The real eye-opener for Dr Polosmak was the high and  distinctive head wear. And the linked discovery that the 'princess' in fact had a shaved head, with no hair, but instead wore an elaborate wig, that remains intact to this day, enabling detailed study...

It was put on a shaved head. The base of the wig was a felt 'hat', with two layers of women's hair sewn into it. Between the layers was a black flexible substance, which helped to fix and hold the shape and the volume of the wig.'..

On top of this mop was worn a red 'nakosnik' (a braided decoration made from threads), and atop of this structure was a bronze pin with a deer, standing on a sphere. The deer was made from wood, and was covered in golden foil.'

Yet it was more intricate, still.

'The wig had another very important detail,' she says. Its crowning glory looked like a giant feather, 68.5 cm long, made from felt and covered with black woollen fabric, with a stick inside it to help it stand straight.' she says.

'This feather had the figures of 15 birds attached to it, which like in modern Russian Matryoshkha dolls with one inside another, were each of smaller size compared to the previous one. The birds had leather wings, tails and legs, and long necks, which most likely meant they were swans.
And more information:
Remarkably she concludes that the source of the dyes is around 3,000  kilometres from Altai...

'This area can be Eastern Mediterranean - the only habitat of Kermes vermilio Planchon, a tiny insect, which is a source of nape acid, used in Pazyryk textiles colouring, and a neighbouring territory of the Armenian uplands - a source of Carminic acid. The third colourant - a source of alizarin and purpurin - was made from madder' (a Eurasian plant...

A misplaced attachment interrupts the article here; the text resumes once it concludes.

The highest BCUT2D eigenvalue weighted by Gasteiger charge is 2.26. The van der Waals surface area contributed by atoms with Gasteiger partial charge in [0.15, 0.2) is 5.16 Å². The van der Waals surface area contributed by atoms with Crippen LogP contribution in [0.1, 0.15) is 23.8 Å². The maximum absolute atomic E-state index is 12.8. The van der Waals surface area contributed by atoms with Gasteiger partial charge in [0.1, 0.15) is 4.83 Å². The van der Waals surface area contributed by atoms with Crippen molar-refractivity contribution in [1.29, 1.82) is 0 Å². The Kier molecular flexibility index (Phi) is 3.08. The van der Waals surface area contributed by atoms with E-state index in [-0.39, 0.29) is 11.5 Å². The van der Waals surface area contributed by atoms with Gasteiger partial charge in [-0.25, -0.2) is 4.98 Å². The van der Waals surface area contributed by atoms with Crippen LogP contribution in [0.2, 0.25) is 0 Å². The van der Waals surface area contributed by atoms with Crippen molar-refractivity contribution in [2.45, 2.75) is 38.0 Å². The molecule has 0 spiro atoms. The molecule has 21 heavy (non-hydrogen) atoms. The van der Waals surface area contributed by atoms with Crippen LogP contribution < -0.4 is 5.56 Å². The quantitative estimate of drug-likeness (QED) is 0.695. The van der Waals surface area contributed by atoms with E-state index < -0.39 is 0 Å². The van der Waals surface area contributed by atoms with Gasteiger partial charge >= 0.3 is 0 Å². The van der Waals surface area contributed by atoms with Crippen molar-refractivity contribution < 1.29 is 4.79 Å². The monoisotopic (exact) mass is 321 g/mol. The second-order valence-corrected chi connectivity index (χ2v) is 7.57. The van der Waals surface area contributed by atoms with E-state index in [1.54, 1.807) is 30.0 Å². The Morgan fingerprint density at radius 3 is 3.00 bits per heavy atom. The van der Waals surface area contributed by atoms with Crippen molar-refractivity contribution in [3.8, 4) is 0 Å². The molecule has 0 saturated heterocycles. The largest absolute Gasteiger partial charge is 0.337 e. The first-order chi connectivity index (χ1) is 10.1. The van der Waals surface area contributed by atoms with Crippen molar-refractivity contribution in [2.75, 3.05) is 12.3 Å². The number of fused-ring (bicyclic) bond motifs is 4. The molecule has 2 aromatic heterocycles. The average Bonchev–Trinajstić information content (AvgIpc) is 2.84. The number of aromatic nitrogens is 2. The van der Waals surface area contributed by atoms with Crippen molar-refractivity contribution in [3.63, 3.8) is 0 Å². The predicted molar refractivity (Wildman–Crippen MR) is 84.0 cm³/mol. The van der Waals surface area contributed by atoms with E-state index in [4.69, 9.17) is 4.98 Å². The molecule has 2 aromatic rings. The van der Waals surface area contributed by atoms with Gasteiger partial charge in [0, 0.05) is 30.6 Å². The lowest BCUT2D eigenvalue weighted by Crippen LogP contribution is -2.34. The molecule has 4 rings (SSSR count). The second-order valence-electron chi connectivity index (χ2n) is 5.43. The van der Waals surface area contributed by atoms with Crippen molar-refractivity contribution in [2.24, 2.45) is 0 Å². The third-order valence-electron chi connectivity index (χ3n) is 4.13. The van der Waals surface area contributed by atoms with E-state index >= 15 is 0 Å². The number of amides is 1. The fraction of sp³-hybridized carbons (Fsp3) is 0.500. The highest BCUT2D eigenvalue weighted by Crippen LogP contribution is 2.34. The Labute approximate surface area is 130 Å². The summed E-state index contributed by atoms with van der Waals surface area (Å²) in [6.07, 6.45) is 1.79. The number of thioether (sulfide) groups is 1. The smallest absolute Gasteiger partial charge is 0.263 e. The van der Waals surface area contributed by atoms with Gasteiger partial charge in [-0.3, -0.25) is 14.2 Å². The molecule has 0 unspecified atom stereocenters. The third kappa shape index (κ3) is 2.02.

The fusion of influences, seen in her clothes, of Ancient Chinese, Iranian and Mediterranean cultures 'make the Pazyryks indeed one of the most ancient examples of synthesis between cultures of East and West'. 

Several hundred years later Alexander the Great was famed for 'mixing people by the power of his will, trying to unite East and West by pushing them together, and gluing them with political methods.

'At the same time in the middle of Asia, on an immeasurably smaller scale, that process which the great warrior was only dreaming about, has been happening all by itself. That same mixing of cultures, and the mixing of Caucasian and Mongoloid....This synthesis, on a small scale, proved to be very fruitful, and resulted in a formation and rise of Gorniy Altai Pazyryk culture...
Finally, the article concludes with a discussion of the male's costume ('First of all, it had trousers - which, to remind you, was part of a wardrobe considered to be 'barbaric' by Greeks and Romans, who did not accept and did not wear them. ).  I won't abstract any more details because I feel guilty about appropriating too much material from my primary sources.  Please go to Siberian Times to read more about this fascinating story.


  1. Their art style is one of the things I love most about ancient steppe nomad cultures. :)

  2. Hi,
    There was a programme about her on TV in the UK a while ago: a quick google search indicates it was likely PBS/NOVA 'Ice Mummies: Siberian Ice Maiden', worth a watch if it's online.
    cheers phil

    1. I've got my DVR set to record all the upcoming NOVAs. The next two are Petra and the Hagia Sophia. Hope I didn't miss the ice maiden one.

  3. The picture at the far right in this article https://en.wikipedia.org/wiki/Altai_people . . . ?